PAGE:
Doublelift claims LCS pros "don't play for the team" in League drafts - Dexerto
League of Legends

Doublelift claims LCS pros “don’t play for the team” in League drafts

Published: 26/Aug/2020 1:17

by Alan Bernal


LCS veteran Yiliang ‘Doublelift’ Peng gave insights into why LCS drafts have a hard time finding cohesion, noting how some stars sometimes don’t play for the team when picking their champion.

When you have great players on your team, there’s a delicate balance between giving a person a pick that has all the tools they need to carry and making sure they’re champion works with everyone else’s on the team.


Comfort picks or champions that have carry potential are given to these great players. Unfortunately, in an LCS team, everyone has the ability to carry – some more than others – which makes comp building much harder.

Doublelift says that “the path to being a pro player is not by being a team player,” which can reflect in Champion Select on stage. This can result in “people [that] don’t want to take one for the team and pick for comp.”


“A lot of times comps looked really f**ked up because people don’t want to play hard matchups where a mistake is really punishing and they’re spending most of the game farming under turret and trying to get defended from dives,” he said.

It’s here where he distinguishes being a role-player as opposed to the team’s main focus. He praises former Team Liquid teammate and World Champion Jung ‘Impact’ Eon-yeong as someone who understands the importance of filling in key supplemental jobs in a comp – not something DL sees too often.

“Almost no pro player got to where they are by playing for the team,” Doublelift said. “Basically you became a pro player because you were selfish, you put yourself in winning positions, you carried your team to high Elo, and then when you got to high Elo you focused on refining your own gameplay.”


This affects the bigger picture because then you end up with compositions that are filled with these power picks that, if they falter or don’t pan out how the player expected, leaves a team in a bad place.

“It makes your comp scale bad, or creates a huge vulnerability in the comp. Pro players would love to play the lane-bully side. But in a team game, the lane bully side is just too all-in on early game and you’re just outscaled real fast,” Doublelift explained.


HenryG explains Cloud9’s CSGO player salaries after $400k floppy deal

Published: 7/Oct/2020 19:11

by Calum Patterson


Cloud9 have now confirmed that Ricky ‘floppy’ Kemery is the fourth player of their self-proclaimed CS:GO “colossus” roster, in a deal worth over $400,000, bringing their total to around $4 million in player contracts, with another two players still to go.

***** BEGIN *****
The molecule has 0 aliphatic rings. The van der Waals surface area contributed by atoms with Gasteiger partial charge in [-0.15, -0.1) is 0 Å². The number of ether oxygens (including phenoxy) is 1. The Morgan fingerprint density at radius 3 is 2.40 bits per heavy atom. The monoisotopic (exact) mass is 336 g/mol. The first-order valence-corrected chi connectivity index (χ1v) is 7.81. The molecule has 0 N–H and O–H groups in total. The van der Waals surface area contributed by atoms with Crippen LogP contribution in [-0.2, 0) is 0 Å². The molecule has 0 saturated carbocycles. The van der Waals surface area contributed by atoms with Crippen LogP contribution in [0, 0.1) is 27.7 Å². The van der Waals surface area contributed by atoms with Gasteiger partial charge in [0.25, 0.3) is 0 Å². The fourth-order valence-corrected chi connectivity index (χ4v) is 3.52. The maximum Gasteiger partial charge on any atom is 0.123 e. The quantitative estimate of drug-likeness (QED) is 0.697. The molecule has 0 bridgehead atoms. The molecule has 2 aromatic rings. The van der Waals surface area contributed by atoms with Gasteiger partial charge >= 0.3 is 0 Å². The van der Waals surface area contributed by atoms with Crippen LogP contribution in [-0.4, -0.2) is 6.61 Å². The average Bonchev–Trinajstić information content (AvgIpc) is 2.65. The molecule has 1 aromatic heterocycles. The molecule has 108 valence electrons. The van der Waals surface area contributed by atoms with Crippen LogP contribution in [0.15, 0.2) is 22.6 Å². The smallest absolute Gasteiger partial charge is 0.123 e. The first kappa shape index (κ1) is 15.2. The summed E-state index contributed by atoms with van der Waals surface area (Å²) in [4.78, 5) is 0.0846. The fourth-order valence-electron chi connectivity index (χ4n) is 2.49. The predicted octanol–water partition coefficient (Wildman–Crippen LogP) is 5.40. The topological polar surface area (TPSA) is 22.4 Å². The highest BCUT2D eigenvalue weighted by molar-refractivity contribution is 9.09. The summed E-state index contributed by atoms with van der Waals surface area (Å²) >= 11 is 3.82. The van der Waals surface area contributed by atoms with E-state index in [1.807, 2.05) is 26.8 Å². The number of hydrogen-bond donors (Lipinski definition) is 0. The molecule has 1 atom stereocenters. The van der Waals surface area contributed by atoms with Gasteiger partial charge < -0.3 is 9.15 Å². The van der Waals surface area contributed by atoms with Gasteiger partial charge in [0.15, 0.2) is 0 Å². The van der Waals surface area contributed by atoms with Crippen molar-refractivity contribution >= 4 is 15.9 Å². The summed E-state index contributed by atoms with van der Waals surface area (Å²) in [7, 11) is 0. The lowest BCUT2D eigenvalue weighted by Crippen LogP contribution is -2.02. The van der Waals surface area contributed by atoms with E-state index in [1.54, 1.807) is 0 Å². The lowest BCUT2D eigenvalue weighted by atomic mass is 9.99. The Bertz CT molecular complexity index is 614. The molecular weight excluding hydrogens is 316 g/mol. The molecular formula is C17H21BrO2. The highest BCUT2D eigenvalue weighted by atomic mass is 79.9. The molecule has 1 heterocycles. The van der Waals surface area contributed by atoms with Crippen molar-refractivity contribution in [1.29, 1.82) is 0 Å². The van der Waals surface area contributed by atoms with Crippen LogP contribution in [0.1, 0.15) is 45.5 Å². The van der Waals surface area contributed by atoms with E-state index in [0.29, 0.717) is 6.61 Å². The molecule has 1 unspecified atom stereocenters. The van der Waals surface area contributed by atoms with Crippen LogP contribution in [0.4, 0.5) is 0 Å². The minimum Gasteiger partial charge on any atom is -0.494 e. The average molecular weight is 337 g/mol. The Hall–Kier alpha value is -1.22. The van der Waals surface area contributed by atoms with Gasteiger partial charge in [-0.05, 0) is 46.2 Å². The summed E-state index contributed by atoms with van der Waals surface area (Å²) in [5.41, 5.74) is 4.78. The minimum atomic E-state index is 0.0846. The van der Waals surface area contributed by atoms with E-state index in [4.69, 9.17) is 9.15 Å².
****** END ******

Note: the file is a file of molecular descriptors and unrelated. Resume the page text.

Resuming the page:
Floppy joined Cloud9 from ATK in January, and is now transitioning to the new ‘colossus’ roster alongside ALEX, mezii, and woxic.


The colossus began with the signing of ALEX from Vitality, whose deal is worth $1.65 million. He was joined by fellow brit Mezii on a $426,000 deal. Then, woxic was added from mousesports, in another deal surpassing the $1m mark, at $1,365,000.

This latest deal for floppy takes the total value of this 4-man squad to $3.87 million, and with two players to go (GM Henry  ‘HenryG’ Greer has plans for a six-player roster), is set to surpass the $4 million mark.


Since HenryG’s move from casting into a management role at C9, he has aimed to shake-up the traditionally opaque nature of esports transfer dealings.

In each of the four signings, Greer has confirmed the length of the player’s contract, and it’s total value over that period. All four players announced so far have been signed to three-year deals.

After the floppy announcement, Greer clarified on Twitter that despite the lower total value of deals for floppy and Mezii (compared to ALEX and woxic), each player’s deal is negotiated on an individual basis.


“Ricky has received a pay increase from his previous contract and that will be reviewed each year of his stay,” he concludes.

Presumably, salaries could increase based on performance metrics or other value added to the brand by the player, or as thanks for loyalty to the team.

After he was confirmed as the GM of Cloud9, Greer told Dexerto: “My plans for this team are certainly ambitious. I wouldn’t be involved in any sort of General Manager role unless I had absolute full control of the roster and direction we plan to head.

HenryG casting CS:GO at DreamHack event
HenryG is now at the helm of Cloud9’s CS:GO venture.

“C9 have entrusted me with their entire CS:GO dynasty and, honestly, I think that’s one of the boldest moves any org has made in a long time.”

HenryG and Cloud9’s new approach to player deals could very well set off a new trend in CS:GO and esports generally, though for now, they remain on solitary ground.